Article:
Pivot Learning’s work with Monterey Peninsula Unified School District to develop a culture of adult learning was recently featured in KQED’s Mindshift. Harvard researchers have been studying the impact of what they call a “growth culture” on the effectiveness and productivity of companies. Now, they’re expanding that work into schools as a way to create powerful learning environments for students.
“The key thing is how do we make sure this connects with the mission critical work the schools are already doing? This can’t be extra,” said Robert Curtis, vice president of education programs at Pivot Learning.
Curtis understands that teachers and schools already have too many demands on their time. For a growth culture to take hold and actually change how adult learning in the district happens, it can’t be extra work. Instead, Curtis and others encouraged the four schools and one district department who volunteered to participate in the study to consider this a way to move forward on the issues that are already central to them.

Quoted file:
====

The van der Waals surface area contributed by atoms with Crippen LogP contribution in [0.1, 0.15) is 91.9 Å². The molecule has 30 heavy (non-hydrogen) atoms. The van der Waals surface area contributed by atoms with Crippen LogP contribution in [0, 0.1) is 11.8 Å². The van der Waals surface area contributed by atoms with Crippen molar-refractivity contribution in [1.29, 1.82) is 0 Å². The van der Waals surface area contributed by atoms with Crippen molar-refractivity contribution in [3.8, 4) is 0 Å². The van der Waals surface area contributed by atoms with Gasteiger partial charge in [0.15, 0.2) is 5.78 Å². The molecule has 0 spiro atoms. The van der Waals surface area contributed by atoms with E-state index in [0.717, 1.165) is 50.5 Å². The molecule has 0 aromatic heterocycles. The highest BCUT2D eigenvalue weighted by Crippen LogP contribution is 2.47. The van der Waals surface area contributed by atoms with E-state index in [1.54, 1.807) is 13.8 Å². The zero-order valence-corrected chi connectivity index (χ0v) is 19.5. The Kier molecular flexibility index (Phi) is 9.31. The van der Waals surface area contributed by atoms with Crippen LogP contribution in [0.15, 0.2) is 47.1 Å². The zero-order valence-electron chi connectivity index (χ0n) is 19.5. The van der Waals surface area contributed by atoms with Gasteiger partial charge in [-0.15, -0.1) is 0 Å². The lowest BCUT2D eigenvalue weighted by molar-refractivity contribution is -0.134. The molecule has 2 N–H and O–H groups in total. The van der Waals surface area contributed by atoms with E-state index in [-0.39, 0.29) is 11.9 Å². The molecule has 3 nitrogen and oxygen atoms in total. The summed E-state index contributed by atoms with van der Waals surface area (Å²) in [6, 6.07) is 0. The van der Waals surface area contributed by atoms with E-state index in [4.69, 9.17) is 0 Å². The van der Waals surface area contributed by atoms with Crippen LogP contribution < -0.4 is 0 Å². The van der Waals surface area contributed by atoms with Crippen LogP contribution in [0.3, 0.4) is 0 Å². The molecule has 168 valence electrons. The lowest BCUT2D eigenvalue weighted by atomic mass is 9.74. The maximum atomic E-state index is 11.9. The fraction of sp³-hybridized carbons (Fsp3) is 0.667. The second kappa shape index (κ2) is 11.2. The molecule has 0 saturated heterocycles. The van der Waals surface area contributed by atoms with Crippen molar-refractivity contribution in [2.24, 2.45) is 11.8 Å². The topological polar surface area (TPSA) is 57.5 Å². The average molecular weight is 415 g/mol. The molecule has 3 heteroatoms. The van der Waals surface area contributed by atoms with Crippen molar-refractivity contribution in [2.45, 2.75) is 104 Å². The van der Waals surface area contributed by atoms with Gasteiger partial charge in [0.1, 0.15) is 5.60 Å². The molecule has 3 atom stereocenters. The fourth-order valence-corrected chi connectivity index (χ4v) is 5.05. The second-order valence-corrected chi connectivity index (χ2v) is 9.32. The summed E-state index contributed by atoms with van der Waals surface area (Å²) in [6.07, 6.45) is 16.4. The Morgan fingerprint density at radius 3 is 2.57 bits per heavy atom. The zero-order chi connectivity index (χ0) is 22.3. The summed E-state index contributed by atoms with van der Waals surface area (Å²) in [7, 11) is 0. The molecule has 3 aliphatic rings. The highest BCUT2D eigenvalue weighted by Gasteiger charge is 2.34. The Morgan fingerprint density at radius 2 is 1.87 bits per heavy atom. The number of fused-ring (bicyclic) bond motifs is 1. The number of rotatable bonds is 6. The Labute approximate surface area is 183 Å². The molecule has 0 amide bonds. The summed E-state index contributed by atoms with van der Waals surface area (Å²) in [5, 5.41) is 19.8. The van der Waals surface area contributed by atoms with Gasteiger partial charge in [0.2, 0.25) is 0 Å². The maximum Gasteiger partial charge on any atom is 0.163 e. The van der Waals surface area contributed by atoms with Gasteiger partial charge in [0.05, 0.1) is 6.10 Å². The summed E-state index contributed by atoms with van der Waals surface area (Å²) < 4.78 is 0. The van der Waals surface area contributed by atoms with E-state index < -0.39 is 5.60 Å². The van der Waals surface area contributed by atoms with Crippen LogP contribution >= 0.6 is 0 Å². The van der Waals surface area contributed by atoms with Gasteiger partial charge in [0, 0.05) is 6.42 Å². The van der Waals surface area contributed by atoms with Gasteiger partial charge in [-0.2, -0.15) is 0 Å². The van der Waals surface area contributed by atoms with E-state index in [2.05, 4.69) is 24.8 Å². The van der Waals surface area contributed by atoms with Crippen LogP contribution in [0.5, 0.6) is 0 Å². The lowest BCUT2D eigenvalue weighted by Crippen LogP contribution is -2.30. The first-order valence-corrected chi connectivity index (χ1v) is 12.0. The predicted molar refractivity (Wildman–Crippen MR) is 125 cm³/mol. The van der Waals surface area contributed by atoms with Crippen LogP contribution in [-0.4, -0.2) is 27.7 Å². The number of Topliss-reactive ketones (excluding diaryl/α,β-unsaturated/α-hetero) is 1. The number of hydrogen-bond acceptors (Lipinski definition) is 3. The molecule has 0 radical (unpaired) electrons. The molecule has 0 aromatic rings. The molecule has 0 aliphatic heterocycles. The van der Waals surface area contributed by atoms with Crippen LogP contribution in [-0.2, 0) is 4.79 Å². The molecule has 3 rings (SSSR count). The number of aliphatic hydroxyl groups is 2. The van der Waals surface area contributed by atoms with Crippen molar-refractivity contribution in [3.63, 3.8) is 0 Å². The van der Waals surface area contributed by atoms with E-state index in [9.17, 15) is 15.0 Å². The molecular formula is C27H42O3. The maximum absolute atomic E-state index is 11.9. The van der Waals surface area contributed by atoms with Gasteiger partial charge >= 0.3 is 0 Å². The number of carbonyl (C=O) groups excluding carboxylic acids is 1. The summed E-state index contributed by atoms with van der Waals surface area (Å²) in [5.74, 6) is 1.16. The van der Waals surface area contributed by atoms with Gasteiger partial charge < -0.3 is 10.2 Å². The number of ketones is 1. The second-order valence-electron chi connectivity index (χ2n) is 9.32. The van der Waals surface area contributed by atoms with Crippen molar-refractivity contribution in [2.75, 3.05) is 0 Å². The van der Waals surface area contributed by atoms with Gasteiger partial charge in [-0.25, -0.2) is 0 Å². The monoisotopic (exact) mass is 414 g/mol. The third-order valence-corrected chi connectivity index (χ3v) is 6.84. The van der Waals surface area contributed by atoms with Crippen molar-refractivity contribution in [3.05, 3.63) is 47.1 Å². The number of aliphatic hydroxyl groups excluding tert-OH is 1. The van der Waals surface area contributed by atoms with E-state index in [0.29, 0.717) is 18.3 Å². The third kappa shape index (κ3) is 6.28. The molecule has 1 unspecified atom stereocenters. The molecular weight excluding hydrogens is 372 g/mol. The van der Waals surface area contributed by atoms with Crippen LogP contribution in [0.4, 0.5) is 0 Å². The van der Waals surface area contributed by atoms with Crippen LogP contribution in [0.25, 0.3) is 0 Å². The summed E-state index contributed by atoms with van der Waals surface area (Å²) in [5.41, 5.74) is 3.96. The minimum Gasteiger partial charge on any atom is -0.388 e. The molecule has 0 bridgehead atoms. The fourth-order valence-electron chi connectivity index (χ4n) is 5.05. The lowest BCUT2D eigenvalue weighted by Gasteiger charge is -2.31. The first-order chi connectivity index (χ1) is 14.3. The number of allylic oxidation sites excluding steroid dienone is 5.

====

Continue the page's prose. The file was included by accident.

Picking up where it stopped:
“We’re trying to build the internal capacity for them to learn together and create a safe space for leaders to try things out,” Curtis said.
Pivot Learning chose Monterey for this study because it’s superintendent PK Diffenbaugh went through the Harvard leadership training and already believes in the power of growth culture. He was looking for ways to better support his staff to continue their learning journey, convinced by research that shows higher teacher satisfaction, retention and success when a school has a strong adult learning culture.